Down at the coast in Monterey with one night before I fly back to the UK.
After resting a few days, I had time for one more go at my crazy plan of a one day solo of El Cap and set off Thursday afternoon to try Lurking Fear. The day before I’d carried my gear up to the base so I could just walk up at 4 pm and start climbing. Once there I found another team fixing pitches who asked about the weather forecast - with big clouds coming in over half dome. I’d asked earlier in the day at Yosemite Lodge, and the answer was “sunny as always - it never changes”. Unfortunately, the forecast was wrong.
On the way back down I heard the first peals of thunder, then the first spits of rain - then the heavens opened up.
I’ve been going to Yosemite for quite a few years but never seen such a downpour. Getting back to the meadow soaked to the skin, my boots full of water, I watched the water falls poring down El Cap, knowing that anyone up on the wall was suddenly having some serious problems.
Standing on the bridge was a typical mum and dad armed with binoculars obviously panicking, their son on the Nose. I walked over (or swam) and told them not to worry, and that at least it was warm rain. They seemed worried - scanning for their son - who’d disappeared below dolt tower. Probably the biggest danger on El Cap is that it’s in California, and so people assume you can do it dressed like a surfer, were in fact when it storms you need to have an alpine approach (full waterproofs, plenty of insulation, a bivy bag, synthetic pit and a tarp or bothy bag). After a few minutes we spotted the team below the bolt, hunkering down and the mum and dad relaxed. (in the end, they bailed as they had down sleeping bags and cotton clothes).
Anyway, more thunderstorms were forecast on Friday and Saturday, which put a bit of a spanner in the works. Never the less I kind of thought maybe I could do it between the bad weather, but slowly things were ganging up on my psych. The biggest was Lurking Fear a real sun trap, and I stood a good chance of getting roasted up there. At least one soloist has died due to the sun (getting sunstroke seriously impairs your judgment) and the thought of being super high on the route and getting hit by the sun was scary. Also, I only had a single 70-metre rope, so knew getting down would be hard - either due to the sun or to a storm. Then there was the storm itself, which would make free climbing the slabs to exit the route pretty tricky (not to mention the fear of being struck by lightning!
Sorting out my gear at the the bridge my mind kept flagging these things up, but I tried to remain stubborn and focused, imagine how glad I’d be that I didn’t fold in a few days time - when I’d done it. I used the hand on the tiller to keep me moving towards this goal, and so eventually started walking up.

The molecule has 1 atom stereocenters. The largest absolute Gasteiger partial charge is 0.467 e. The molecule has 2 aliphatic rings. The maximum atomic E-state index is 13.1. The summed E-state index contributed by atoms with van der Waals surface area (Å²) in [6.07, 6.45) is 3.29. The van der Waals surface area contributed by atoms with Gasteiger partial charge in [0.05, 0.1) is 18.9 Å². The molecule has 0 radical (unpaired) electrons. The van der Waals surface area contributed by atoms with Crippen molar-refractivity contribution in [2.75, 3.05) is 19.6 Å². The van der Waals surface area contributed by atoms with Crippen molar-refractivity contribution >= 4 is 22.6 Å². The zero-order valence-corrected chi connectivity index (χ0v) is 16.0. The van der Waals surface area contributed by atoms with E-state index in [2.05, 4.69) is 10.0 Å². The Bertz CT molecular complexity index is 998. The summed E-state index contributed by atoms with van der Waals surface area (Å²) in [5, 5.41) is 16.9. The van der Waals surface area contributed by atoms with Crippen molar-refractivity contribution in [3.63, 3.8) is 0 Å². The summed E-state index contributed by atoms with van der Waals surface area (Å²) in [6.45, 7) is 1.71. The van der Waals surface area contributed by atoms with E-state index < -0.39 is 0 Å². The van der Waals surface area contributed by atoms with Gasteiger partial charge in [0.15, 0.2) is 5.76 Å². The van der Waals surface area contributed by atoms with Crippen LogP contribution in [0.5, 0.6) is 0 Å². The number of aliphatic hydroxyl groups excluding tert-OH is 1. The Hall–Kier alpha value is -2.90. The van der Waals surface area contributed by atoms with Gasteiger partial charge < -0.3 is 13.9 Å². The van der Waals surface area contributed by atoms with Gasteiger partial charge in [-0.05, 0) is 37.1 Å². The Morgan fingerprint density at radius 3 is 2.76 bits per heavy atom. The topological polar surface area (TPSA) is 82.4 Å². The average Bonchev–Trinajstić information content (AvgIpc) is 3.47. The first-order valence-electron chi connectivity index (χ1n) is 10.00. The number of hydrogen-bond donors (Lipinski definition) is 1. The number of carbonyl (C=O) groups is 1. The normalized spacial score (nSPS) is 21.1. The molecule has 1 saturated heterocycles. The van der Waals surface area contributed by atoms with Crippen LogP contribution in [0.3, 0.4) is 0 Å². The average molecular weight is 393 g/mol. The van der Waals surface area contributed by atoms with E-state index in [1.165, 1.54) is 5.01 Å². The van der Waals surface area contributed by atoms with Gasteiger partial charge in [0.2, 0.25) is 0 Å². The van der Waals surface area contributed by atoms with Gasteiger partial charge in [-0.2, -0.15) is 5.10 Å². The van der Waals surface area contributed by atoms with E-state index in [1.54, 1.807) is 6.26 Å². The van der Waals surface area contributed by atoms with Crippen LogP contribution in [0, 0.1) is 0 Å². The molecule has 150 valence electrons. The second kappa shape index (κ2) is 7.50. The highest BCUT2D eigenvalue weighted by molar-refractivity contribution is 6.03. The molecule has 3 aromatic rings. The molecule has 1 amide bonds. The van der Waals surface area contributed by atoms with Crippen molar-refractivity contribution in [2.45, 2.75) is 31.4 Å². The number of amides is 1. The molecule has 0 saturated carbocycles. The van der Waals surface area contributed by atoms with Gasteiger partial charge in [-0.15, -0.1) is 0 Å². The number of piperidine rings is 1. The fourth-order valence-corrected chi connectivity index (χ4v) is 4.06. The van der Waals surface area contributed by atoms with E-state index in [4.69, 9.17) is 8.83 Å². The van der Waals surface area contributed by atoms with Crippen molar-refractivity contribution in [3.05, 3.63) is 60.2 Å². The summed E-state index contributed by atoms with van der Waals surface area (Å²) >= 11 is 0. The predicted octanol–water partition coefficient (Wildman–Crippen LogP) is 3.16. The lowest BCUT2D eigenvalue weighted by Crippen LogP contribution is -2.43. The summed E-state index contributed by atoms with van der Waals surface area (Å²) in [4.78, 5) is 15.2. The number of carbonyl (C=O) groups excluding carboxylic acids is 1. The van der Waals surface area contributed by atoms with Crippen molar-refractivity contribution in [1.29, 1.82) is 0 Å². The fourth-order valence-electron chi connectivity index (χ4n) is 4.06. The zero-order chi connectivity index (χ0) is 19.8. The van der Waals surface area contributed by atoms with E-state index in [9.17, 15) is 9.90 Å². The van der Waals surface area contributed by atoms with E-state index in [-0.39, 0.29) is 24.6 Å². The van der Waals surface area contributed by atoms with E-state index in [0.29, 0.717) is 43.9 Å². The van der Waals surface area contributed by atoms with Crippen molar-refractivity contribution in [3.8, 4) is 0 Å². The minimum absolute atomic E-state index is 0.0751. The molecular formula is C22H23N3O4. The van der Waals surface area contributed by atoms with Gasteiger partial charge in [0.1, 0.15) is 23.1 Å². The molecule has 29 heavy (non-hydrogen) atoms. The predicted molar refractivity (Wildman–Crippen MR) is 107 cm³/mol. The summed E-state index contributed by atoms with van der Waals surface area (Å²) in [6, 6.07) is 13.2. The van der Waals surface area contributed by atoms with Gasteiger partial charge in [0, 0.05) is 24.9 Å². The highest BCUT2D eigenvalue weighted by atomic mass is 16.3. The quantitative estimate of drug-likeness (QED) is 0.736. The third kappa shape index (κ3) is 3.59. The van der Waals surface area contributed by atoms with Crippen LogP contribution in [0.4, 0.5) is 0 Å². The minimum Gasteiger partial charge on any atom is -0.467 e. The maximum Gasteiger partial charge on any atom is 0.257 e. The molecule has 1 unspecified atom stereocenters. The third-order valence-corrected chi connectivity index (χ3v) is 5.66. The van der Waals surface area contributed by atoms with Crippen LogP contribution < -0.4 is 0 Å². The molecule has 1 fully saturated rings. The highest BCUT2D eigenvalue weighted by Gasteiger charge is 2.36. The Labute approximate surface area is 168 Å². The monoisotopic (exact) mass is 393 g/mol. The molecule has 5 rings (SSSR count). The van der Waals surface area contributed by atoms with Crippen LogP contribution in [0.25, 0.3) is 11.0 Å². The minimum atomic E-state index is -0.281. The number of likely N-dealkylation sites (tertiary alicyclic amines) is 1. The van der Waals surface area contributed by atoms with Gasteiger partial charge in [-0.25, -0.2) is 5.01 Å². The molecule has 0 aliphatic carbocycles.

Getting to the bottom, I saw the team that had been fixing’s rope fixed up to pitch 3, and straight away I began wondering if I should just jug their ropes to get a head start. I knew that this would nullify my goal of a one-day ascent, but I also knew the short cut would reduce the length of time I’d be in the sun tomorrow.
I geared up and still couldn’t decide. I had zero motivation, feeling as if the moment had passed for doing such things and that I should be moving safely home by now. But then I imagined the hand and forced myself to move up, giving myself a break and allowing me to jug the ropes. Even if I were to fail at a pure ascent, at least | would climb another route on El Cap (I’d already climbed these three pitches before).
Up I jugged, my small haul bag attached to my harness Russian style until I arrived at the top of the fixed ropes. I clipped into the bolts and looked up at the A1 pitches above. Then I looked down. I knew if I had a partner I’d be climbing by now, but self-motivation on such escapades is just so tough - in fact, it’s the crux. I just didn’t feel like going on.
Talking to some climbers at the bridge I’d said that when soloing you need to treat yourself like someone you love - rather than someone you hate - and at that moment, hanging there from those bolts, I gave myself some slack. I’d gone further and higher than I wanted to - after all, I was still knackered from Zodiac - but now it seemed to cruel to ask my body to do it all again, and so I rapped down, packed my stuff out, got in my car, and drove out of the valley.
And so I’m sat in a motel in Monterey thinking about the last few weeks, going over what went wrong and what went right - and if I could have done things better. All I know is that everyday I gave it 100%, and that although I never nailed my dream of a one day el cap solo, I did climb El Cap in a day with two friends (this had been my dream climb the year before), and more importantly pushed my own physical and mental boundaries far further than I ever thought possible; to set off up El Cap with just one rope, a camelback and a skeleton rack was the boldest thing I’ve ever done.
I guess setting goals of time and distance is pointless, devalues the experience, and success based on such things is immaterial. Only you know what you’ve won and lost - and what records you have broken.
A Snicker's bar costs 60p. Were these words worth as much?
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Andrew Kirkpatrick is a British mountaineer, author, motivational speaker and monologist. He is best known as a big wall climber, having scaled Yosemite's El Capitan 30+ times, including five solo ascents, and two one day ascents, as well as climbing in Patagonia, Africa, Alaska, Antarctica and the Alps.Follow @ Instagram